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Bringing sufferers out of the shadows – Reducing the emotional impact of living with Atopic Dermatitis


You can probably remember at least one of your friends in school who was always scratching and suffered from red, scaly skin rashes, perhaps on their elbows or backs of their knees, and if they were really unlucky, on their face? This child may have disliked going to the swimming pool and particularly suffered from flare-ups during cold winter or hot summer months. They might have tried to cover up their skin with long-sleeved clothing, or hide their face to avoid being stared at.

Atopic dermatitis (AD) or eczema is a chronic inflammatory skin disease, which, although not as debilitating as other chronic conditions, can have a significant psychological impact on patients, or parents caring for children with the disease. It also puts a considerable burden on healthcare resources. AD affects up to 20% of children and around 3% of adults worldwide and its prevalence is still increasing, especially in some lower income countries in Asia and Latin America. The majority of patients start to experience symptoms before they reach 5 years of age and often suffer from asthma or other allergies. Severity varies widely – some people might just suffer from a light rash on a few areas of the body and might get better as they get older, whilst others can suffer from very dry, bleeding and sore skin all over, with regular painful flare-ups, which continue into adulthood. In the US, physicians typically use the Body Surface Index to assess severity of the disease. Around 65% of patients in the US are recognised as suffering from moderate-severe eczema. Severe patients can suffer from more than 15 flare-ups per year, lasting two weeks or more...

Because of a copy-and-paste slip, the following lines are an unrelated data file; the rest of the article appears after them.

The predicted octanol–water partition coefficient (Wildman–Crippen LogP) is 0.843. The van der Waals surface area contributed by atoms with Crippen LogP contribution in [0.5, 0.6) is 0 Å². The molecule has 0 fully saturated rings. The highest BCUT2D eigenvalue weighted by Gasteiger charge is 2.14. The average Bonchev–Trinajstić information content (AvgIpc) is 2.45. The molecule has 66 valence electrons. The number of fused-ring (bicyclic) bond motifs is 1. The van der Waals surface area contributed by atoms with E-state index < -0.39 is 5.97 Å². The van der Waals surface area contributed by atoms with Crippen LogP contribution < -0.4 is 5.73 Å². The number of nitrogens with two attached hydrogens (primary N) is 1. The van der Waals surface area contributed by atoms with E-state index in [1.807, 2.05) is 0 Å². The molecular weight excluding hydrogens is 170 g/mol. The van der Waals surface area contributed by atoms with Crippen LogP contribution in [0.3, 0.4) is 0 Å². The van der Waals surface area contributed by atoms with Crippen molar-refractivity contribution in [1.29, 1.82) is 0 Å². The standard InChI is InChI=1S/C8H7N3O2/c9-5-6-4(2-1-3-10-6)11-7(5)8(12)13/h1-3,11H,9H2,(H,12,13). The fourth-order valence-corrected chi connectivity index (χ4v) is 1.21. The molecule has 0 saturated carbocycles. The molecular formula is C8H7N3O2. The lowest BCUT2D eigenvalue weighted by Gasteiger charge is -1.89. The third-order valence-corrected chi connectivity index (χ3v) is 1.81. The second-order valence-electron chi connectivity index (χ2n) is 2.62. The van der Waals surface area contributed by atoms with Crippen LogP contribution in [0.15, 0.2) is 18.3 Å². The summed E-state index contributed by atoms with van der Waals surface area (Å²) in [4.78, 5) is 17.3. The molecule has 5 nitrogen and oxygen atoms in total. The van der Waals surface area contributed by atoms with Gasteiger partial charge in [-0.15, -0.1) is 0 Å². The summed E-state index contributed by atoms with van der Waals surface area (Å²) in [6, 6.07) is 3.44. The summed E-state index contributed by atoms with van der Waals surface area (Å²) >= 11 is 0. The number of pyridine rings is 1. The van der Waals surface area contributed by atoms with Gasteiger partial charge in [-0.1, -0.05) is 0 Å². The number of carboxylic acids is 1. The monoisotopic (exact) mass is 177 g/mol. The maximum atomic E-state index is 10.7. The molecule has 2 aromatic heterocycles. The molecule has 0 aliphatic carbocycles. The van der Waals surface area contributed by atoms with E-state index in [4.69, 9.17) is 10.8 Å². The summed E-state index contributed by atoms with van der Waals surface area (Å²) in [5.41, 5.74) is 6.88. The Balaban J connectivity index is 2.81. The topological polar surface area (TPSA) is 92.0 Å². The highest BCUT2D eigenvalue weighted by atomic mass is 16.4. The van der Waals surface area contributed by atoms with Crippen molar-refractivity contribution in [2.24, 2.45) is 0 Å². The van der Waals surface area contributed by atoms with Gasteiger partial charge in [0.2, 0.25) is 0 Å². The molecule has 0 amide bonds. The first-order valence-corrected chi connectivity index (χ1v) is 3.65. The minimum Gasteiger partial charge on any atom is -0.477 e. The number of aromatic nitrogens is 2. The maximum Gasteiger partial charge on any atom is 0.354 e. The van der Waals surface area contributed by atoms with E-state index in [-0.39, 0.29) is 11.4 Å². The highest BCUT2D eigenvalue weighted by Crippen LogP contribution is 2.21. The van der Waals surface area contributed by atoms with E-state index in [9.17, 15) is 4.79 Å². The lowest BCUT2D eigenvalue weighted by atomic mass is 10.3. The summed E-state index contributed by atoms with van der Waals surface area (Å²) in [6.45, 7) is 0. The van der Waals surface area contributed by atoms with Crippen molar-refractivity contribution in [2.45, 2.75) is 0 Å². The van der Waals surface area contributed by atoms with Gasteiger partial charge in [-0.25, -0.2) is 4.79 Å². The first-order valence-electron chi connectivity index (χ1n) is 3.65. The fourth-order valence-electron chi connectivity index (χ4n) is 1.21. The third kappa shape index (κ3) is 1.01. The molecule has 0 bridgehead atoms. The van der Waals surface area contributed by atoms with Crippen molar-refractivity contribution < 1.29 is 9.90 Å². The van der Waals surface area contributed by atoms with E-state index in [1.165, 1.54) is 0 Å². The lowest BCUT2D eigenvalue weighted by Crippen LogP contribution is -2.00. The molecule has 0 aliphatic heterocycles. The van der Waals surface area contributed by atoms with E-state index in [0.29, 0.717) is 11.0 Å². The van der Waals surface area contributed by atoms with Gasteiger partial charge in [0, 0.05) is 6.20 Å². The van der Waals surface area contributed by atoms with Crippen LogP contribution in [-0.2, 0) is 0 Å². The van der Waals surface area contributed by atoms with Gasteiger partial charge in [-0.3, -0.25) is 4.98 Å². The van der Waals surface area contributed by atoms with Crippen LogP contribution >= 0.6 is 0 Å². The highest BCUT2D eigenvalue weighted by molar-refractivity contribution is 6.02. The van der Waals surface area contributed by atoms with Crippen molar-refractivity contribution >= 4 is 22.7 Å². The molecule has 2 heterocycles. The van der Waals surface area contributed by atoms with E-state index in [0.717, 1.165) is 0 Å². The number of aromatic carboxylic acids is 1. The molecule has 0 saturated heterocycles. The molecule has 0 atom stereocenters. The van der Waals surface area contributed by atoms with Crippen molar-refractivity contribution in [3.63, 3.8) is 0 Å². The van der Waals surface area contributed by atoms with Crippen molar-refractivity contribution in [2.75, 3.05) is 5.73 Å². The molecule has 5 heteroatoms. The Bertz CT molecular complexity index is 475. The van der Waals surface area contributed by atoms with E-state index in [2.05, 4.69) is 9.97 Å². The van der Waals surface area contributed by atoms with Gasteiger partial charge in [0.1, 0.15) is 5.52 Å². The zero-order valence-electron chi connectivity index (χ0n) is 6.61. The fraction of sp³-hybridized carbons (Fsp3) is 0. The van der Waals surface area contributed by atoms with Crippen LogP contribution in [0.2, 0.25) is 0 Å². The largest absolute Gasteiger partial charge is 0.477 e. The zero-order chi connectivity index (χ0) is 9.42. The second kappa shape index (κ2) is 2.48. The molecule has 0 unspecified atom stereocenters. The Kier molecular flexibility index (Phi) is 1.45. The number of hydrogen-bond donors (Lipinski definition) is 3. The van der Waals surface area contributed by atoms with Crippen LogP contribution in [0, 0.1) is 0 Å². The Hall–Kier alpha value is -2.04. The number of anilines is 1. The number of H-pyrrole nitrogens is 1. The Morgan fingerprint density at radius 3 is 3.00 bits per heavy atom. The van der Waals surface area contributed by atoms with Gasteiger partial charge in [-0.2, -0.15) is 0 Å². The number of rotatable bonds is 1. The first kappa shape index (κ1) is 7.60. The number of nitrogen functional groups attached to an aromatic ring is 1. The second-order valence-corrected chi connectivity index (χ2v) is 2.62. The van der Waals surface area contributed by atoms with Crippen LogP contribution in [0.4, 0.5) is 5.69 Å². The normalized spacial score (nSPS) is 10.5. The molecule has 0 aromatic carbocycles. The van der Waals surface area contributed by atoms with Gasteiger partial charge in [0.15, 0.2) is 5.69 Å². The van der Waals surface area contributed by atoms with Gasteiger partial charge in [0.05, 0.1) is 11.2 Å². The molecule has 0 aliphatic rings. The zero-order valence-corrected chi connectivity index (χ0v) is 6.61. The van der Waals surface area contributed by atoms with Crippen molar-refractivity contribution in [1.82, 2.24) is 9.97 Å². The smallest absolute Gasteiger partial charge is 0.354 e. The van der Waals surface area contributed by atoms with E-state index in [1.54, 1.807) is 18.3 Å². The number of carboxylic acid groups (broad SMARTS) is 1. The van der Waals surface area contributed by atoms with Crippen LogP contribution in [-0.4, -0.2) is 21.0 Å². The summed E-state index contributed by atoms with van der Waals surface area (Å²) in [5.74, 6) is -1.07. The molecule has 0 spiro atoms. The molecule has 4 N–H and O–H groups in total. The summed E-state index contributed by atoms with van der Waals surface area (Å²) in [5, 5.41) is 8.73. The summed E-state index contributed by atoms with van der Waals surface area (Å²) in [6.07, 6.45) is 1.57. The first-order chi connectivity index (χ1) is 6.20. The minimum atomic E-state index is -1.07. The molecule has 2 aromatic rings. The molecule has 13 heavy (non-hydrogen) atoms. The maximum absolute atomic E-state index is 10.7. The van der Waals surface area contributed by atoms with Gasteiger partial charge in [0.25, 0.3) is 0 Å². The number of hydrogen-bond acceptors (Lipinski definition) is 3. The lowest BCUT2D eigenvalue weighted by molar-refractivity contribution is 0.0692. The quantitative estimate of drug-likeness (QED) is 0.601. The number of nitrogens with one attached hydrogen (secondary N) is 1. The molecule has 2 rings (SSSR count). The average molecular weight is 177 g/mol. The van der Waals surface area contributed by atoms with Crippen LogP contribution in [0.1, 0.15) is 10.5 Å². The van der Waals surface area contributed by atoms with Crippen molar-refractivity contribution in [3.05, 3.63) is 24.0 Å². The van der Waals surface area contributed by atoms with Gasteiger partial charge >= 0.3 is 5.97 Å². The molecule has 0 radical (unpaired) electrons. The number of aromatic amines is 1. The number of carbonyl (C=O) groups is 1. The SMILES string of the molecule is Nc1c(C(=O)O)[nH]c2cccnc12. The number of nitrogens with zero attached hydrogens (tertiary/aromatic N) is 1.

Read the full article: http://bit.ly/2I9EbcK


7th March 2018

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